There is nothing you will do for some people that will satisfy them. The Edo state government is doing its best to get the over 2000 returnees from Libya back on their feet.

You can’t just bring money and share to them; the government released about N100 million but its tied to agriculture and that is why they are being trained. So, after learning the skills they can start something on their own. That is good enough because giving out cash is not the best.

Some of the returnees claim of lack of enabling environment as their reason for migrating. What is the state government doing to an enabling environment for business?

There is enabling environment in the state for anyone to thrive. There are many Edo people who are doing their best and are doing well.
You heard of a Lady mechanic; she is from Edo state and she is known even internationally. There is another lady environmental engineer, who is a shoe maker and she is doing very well.

Like I said earlier, before I came into government, I was running a family business which is mechanised farming and when you employ some of these youths and women they don’t stay, they don’t want to work, they want quick money.

When they see a man of over 60 driving an SUV, somebody who has paid his dues driving a Phantom, they also want to have a Phantom at the age of 20; forgetting that the 60-year-old has paid his dues.

They are impatient, else tell me why a child of 14 years is running away from home and his parents to go and do abroad? It is because of the kind of movies they watch. You remember, a boy once got under an airplane and took off, what was he looking for?

Again, parents also encourage their children to travel abroad. When we went for a sensitisation outreach to the villages and local government we were talking to them about the dangers of migration and the need for them to be creative and work hard for success instead of risking their lives traveling. The parents were not interested because they said we are only telling them about the bad stories when there are so many good stories also about going abroad.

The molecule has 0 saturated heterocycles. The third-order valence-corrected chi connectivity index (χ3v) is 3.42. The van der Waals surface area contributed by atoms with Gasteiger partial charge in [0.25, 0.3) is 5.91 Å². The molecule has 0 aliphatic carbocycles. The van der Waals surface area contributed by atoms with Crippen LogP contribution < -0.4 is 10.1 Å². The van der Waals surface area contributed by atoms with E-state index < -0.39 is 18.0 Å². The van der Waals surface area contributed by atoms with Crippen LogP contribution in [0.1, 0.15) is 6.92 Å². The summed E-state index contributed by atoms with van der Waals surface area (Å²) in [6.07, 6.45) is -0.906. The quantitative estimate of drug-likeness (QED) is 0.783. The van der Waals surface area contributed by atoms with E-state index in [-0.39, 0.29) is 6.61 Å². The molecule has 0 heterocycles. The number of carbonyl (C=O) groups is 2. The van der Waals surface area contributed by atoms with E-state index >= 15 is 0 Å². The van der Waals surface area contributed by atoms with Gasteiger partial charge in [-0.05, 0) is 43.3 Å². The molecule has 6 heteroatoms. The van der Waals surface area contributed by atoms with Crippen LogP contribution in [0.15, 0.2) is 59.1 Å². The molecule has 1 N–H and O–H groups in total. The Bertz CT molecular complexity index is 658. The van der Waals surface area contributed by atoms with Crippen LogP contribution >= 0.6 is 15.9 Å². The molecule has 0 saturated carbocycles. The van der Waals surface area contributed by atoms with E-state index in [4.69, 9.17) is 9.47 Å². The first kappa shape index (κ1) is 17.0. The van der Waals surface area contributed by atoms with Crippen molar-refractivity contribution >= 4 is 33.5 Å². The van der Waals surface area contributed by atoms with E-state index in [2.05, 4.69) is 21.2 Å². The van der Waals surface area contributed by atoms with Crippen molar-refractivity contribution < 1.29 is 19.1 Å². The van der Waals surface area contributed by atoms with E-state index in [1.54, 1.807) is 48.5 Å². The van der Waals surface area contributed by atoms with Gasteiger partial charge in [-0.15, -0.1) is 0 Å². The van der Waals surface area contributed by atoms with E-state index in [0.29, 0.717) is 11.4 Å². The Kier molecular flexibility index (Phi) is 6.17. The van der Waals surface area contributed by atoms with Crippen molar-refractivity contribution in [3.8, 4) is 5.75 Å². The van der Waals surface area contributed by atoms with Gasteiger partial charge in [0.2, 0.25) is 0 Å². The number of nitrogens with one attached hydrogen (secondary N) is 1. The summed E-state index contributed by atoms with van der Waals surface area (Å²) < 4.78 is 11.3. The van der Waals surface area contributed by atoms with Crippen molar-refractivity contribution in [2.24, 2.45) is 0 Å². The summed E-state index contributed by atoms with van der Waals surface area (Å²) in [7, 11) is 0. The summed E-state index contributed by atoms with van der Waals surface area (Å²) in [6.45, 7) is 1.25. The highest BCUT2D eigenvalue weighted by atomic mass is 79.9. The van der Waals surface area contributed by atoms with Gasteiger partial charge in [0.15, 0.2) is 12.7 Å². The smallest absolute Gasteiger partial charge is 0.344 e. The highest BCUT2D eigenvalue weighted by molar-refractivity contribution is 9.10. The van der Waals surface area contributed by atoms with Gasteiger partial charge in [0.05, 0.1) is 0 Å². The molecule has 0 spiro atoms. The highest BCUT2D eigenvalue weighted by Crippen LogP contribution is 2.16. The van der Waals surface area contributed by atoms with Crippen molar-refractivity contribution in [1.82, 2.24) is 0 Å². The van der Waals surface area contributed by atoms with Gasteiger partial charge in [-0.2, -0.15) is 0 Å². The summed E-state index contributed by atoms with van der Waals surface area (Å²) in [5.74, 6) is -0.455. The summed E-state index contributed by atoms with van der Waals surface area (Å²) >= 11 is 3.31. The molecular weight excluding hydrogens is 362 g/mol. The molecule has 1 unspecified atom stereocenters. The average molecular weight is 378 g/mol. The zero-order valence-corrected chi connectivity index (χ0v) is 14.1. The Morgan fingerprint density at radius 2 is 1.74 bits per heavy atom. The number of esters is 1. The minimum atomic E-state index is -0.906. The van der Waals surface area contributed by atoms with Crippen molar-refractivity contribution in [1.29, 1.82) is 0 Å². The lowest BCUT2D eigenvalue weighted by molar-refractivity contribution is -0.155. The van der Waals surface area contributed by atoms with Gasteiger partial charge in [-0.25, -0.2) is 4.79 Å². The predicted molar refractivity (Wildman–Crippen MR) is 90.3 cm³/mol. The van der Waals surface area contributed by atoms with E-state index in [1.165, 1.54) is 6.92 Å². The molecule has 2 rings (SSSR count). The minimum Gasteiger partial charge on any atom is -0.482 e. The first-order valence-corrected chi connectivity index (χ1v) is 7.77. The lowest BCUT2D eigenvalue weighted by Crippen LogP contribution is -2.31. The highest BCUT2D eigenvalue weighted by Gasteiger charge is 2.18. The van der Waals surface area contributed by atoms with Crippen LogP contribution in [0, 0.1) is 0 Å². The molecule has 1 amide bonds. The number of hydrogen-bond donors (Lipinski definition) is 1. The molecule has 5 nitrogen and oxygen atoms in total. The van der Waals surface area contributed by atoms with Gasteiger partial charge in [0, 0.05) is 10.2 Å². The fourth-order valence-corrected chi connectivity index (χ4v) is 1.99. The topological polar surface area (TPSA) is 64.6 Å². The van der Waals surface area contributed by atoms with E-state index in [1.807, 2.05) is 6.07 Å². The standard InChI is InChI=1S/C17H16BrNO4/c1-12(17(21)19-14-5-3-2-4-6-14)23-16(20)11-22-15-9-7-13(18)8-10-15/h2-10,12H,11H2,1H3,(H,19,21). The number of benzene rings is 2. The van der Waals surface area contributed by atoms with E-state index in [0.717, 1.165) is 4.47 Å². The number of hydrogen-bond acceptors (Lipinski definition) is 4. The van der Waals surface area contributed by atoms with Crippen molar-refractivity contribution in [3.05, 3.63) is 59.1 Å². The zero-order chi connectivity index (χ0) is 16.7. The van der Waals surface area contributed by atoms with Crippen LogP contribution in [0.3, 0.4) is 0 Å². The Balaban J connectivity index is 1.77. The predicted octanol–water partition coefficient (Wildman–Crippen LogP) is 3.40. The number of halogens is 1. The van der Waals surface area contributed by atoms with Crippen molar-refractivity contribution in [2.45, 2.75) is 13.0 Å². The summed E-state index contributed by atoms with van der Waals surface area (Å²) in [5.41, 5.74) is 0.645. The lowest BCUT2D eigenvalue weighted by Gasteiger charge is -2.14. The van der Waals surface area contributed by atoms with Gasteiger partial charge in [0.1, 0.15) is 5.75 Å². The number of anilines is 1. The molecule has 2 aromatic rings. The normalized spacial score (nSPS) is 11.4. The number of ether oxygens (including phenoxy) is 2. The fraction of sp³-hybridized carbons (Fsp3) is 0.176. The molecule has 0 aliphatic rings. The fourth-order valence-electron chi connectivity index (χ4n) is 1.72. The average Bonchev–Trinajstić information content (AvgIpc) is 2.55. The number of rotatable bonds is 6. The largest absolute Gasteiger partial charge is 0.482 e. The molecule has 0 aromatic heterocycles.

However, we need to keep talking to them against illegal migration because we can’t stop people from going abroad but we let them know the dangers involved in travelling illegally and we keep urging them to travel after their education or if they have skills that can fetch them good jobs when they are over there as well as to travel through legal means.

These illegal trips are facilitated by agents, what is the government doing to arrest them and put them out of business?

Yes, we have made arrests and some of these agents are serving jail terms but it’s like a syndicate and we are working hard to break into it.
Our great Oba has used his gods, which have not seen the sun for over 800 years, to swear and place a curse on those perpetrating these acts so they can stop.

It is no longer a fight for government alone; everybody is involved. It is not only Edo state indigenes that are involved in trafficking and migration but the number is high from here and that is why everyone is putting hands on deck to ensure this problem is tackled.

When you are not working, how do you relax?

My leisure time now is when I retire to bed for the day because there is much work to be done. When you start something new the only thing you want is to succeed as well as not stopping other activities around you.

I came on board this position not too long ago and I am working hard to ensure I make a difference.

What is your advice to Nigerian women?

I will base my advice on the forthcoming elections, women must not sell their votes for bags of salt or rice. We must build our confidence by speaking out, and also see the need to support fellow women.